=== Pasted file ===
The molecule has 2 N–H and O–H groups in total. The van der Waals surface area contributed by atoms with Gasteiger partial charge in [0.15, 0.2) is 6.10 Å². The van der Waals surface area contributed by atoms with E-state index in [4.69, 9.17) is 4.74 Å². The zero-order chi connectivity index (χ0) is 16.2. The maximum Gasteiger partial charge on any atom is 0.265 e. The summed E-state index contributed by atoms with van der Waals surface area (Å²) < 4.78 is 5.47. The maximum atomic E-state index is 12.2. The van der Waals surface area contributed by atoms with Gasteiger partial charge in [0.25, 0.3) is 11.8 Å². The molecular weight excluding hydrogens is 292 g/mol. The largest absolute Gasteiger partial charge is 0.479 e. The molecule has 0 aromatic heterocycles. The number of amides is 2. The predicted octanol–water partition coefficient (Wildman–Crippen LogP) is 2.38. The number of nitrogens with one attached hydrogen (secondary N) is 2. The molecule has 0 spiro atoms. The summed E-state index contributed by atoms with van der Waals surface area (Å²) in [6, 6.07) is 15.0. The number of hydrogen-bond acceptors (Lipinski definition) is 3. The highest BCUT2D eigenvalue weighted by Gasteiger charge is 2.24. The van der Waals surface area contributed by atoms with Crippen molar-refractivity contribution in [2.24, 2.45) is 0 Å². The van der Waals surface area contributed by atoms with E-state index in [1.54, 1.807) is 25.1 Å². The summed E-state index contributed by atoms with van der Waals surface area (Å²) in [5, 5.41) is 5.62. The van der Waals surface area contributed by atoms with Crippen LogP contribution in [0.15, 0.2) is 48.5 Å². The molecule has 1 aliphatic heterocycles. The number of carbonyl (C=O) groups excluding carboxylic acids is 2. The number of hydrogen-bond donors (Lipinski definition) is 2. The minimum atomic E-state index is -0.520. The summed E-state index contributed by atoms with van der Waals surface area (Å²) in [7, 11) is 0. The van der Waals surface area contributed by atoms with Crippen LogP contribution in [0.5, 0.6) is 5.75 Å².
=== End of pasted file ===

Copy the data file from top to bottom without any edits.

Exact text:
The molecule has 2 N–H and O–H groups in total. The van der Waals surface area contributed by atoms with Gasteiger partial charge in [0.15, 0.2) is 6.10 Å². The van der Waals surface area contributed by atoms with E-state index in [4.69, 9.17) is 4.74 Å². The zero-order chi connectivity index (χ0) is 16.2. The maximum Gasteiger partial charge on any atom is 0.265 e. The summed E-state index contributed by atoms with van der Waals surface area (Å²) < 4.78 is 5.47. The maximum atomic E-state index is 12.2. The van der Waals surface area contributed by atoms with Gasteiger partial charge in [0.25, 0.3) is 11.8 Å². The molecular weight excluding hydrogens is 292 g/mol. The largest absolute Gasteiger partial charge is 0.479 e. The molecule has 0 aromatic heterocycles. The number of amides is 2. The predicted octanol–water partition coefficient (Wildman–Crippen LogP) is 2.38. The number of nitrogens with one attached hydrogen (secondary N) is 2. The molecule has 0 spiro atoms. The summed E-state index contributed by atoms with van der Waals surface area (Å²) in [6, 6.07) is 15.0. The number of hydrogen-bond acceptors (Lipinski definition) is 3. The highest BCUT2D eigenvalue weighted by Gasteiger charge is 2.24. The van der Waals surface area contributed by atoms with Crippen molar-refractivity contribution in [2.24, 2.45) is 0 Å². The van der Waals surface area contributed by atoms with E-state index in [1.54, 1.807) is 25.1 Å². The summed E-state index contributed by atoms with van der Waals surface area (Å²) in [5, 5.41) is 5.62. The van der Waals surface area contributed by atoms with Crippen LogP contribution in [0.15, 0.2) is 48.5 Å². The molecule has 1 aliphatic heterocycles. The number of carbonyl (C=O) groups excluding carboxylic acids is 2. The number of hydrogen-bond donors (Lipinski definition) is 2. The minimum atomic E-state index is -0.520. The summed E-state index contributed by atoms with van der Waals surface area (Å²) in [7, 11) is 0. The van der Waals surface area contributed by atoms with Crippen LogP contribution in [0.5, 0.6) is 5.75 Å².